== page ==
Plant breeders who use gene-editing techniques without introducing genes from another species won’t be regulated by the U.S. Department of Agriculture.
Agriculture Secretary Sonny Perdue said in a news release that the agency “does not regulate or have any plans to regulate plants that could otherwise have been developed through traditional breeding techniques,” providing they are not plant pests or developed using plant pests.
Wired online reports the USDA decision could reduce development costs for plant breeders and hasten the introduction of more gene-edited specialty crops in supermarkets.
The USDA statement was further confirmation of a 2016 decision by the USDA not to regulate a non-browning mushroom developed by the CRISPR gene-editing technology. CRISPR is an acronym for clustered regularly-interspaced short palindromic repeats.
According to a report on the journal Nature, Yinong Yang, a plant pathologist at Pennsylvania State University, engineered the common white button mushroom to resist browning by deleting a handful of genes that create an enzyme that causes browning. The variety has not been sold to consumers.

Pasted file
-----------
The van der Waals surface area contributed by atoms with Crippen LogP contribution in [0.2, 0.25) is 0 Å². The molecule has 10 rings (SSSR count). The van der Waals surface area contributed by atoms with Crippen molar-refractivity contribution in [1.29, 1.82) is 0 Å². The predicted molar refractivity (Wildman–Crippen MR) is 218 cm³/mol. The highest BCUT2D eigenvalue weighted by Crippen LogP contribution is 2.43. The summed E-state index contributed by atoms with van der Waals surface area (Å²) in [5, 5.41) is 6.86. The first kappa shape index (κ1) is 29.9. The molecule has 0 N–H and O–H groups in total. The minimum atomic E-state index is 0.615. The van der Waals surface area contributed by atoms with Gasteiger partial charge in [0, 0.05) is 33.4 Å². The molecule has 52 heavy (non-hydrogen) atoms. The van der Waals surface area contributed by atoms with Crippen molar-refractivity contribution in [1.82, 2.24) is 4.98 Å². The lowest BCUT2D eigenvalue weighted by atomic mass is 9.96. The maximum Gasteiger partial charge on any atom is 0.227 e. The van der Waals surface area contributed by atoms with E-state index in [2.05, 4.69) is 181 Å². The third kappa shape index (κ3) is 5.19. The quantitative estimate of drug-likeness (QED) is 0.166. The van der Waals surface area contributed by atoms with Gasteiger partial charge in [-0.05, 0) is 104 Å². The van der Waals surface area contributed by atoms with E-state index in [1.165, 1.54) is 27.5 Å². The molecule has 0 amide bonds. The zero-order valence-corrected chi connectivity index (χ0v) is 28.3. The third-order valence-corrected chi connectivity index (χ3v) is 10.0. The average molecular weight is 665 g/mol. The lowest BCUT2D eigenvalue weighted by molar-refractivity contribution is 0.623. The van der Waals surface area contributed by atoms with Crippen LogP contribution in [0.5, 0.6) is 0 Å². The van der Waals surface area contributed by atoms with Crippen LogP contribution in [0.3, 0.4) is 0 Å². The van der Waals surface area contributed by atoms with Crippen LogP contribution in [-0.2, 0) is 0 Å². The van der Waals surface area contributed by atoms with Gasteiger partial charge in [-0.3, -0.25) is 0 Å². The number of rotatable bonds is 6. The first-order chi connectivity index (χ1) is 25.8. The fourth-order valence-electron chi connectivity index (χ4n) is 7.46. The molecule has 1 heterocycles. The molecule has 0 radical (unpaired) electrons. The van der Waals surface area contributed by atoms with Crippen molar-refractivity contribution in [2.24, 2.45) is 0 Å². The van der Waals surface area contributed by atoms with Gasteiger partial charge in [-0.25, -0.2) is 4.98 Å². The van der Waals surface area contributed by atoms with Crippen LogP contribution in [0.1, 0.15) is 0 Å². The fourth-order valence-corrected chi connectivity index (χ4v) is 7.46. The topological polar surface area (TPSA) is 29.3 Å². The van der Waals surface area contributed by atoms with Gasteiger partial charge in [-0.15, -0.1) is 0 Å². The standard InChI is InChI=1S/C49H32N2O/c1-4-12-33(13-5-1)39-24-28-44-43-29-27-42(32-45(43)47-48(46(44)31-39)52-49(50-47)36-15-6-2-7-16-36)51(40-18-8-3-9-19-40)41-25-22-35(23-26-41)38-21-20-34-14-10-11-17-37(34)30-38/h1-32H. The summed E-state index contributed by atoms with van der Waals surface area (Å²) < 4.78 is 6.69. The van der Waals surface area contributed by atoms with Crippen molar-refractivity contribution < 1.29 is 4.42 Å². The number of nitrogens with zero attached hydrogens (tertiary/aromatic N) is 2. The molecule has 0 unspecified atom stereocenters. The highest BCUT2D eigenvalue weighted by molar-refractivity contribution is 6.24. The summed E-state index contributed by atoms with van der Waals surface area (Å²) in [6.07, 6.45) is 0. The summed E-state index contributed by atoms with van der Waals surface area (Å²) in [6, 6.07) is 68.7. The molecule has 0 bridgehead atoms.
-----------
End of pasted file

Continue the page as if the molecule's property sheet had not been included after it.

CRISPR is a gene editing tool that allows a researcher to disable a gene or add a desirable trait by modifying a gene in a specific place in a genome. The anti-browning mushroom was the first CRISPR gene-edited organism to be considered for non-regulated status by the USDA.
The USDA said in a news release that genome editing expands traditional plant breeding tools because the technology can introduce new plant traits more quickly and precisely. That could save many years of development time in bringing new varieties to growers, the agency said.
“With this approach, USDA seeks to allow innovation when there is no risk present,” Perdue said in the release. “Plant breeding innovation holds enormous promise for helping protect crops against drought and diseases while increasing nutritional value and eliminating allergens.”
The release said USDA is one of three federal agencies regulating food developed with biotechnology. USDA’s regulations focus on protecting plant health, according to the release, while the Food and Drug Administration oversees food and feed safety and the Environmental Protection Agency regulates pesticides.